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Pioneers of the Old Southwest Territory (Tennessee), 1791-1796

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  • Thomas Phineas Gist (1784 - 1833)
  • Elizabeth F. McDonald (1790 - 1875)
    Notes:According to the following source, Elizabeth F. was born in Tennessee, USA. Elizabeth F. Unknown Boyd/Boid is buried at Martin Johnson cemetery, Madison County, Arkansas.Sources:Grace Ann Madewel...
  • William Horner (1746 - 1824)
    A Patriot of the American Revolution for NORTH CAROLINA. DAR Ancestor #: A058547 source: - Farmer RootsEntries: 298291 Updated: 2007-08-03 17:22:32 UTC (Fri) Contact: Larry & Elaine BlackmanI've posted...
  • Mary Polly Looney (1785 - 1857)
    Birth: Oct. 17, 1791 Tennessee, USA Death: Jan. 27, 1857 Lawrence County Alabama, USAFamily links: Parents: Moses Guest (1766 - 1854) Dorcas Anderson Guest (1772 - 1855) Spouse: Moses Looney (1780 - ...
  • Moses Looney, Sr. (1780 - 1855)
    Moses was married to Mary Guest and had six children born in Maury County, Tennessee before moving to Lawrence County, Alabama in 1820.

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The Territory South of the River Ohio, more commonly known as the Southwest Territory, was an organized incorporated territory of the United States that existed from May 26, 1790, until June 1, 1796, when it was admitted to the United States as the State of Tennessee.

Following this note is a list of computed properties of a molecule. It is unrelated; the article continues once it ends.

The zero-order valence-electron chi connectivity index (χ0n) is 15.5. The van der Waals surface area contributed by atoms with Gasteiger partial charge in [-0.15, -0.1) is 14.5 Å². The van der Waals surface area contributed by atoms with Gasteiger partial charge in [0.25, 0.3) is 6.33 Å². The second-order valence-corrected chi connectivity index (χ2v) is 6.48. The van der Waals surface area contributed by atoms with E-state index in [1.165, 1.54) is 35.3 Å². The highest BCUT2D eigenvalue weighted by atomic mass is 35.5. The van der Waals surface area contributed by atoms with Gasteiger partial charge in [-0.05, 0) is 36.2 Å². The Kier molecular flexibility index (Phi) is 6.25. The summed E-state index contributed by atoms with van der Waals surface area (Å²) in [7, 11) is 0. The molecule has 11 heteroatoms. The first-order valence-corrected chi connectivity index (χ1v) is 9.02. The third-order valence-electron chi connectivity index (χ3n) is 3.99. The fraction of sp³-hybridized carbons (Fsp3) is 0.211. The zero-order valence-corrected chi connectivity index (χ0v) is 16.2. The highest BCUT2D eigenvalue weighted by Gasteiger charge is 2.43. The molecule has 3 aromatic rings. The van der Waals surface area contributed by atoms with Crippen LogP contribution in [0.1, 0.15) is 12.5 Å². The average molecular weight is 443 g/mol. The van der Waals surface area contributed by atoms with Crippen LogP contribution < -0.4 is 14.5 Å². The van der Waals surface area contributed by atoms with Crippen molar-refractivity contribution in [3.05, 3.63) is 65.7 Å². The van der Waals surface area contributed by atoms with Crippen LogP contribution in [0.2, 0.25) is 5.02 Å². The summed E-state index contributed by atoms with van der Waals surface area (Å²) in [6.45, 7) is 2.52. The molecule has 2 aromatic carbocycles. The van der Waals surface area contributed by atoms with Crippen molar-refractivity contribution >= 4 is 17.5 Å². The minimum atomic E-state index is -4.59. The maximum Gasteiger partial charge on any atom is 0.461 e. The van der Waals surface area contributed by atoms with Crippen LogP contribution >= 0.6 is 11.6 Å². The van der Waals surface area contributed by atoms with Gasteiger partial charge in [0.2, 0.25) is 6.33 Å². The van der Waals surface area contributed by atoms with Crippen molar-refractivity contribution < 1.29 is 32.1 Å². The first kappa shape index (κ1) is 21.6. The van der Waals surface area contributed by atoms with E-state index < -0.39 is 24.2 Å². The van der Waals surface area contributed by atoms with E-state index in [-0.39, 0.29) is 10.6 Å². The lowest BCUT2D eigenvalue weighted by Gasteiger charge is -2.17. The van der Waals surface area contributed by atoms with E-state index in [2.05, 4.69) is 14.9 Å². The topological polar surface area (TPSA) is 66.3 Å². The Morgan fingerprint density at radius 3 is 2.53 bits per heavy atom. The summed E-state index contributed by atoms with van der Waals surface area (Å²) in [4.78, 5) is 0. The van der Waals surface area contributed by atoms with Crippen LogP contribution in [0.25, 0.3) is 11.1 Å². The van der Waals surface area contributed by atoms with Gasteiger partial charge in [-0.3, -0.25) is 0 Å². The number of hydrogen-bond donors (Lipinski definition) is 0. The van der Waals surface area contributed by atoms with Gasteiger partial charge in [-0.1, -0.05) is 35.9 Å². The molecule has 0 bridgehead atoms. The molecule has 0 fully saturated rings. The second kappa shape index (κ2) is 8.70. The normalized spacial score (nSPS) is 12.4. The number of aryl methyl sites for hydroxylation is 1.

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George Washington

Philadelphia, November 8, l791.

Sir: I have now the honor to enclose you a report on the lands of the United States within the Northwestern and Southwestern Territories, unclaimed either by Indians or by citizens of these States.

 In order to make the estimate of their quantity and situation, as desired by the Legislature, it appeared necessary, first, to delineate the Indian boundaries which circumscribe those territories, and then to present a statement of all claims of citizens within the same; from whence results the residuary unclaimed mass, whereon any land law the Legislature may think proper to pass nay operate immediately, and without obstruction.

 I have not presumed to decide on the merits of the several claims, nor, consequently, to investigate them minutely; this will only be proper, when such of them as may be thought doubtful if there should be any such, shall be taken up for final decision.

I have the honor to be, with sentiments of the most perfect respect and attachment, Sir, your most obedient and most humble servant, Th. Jefferson

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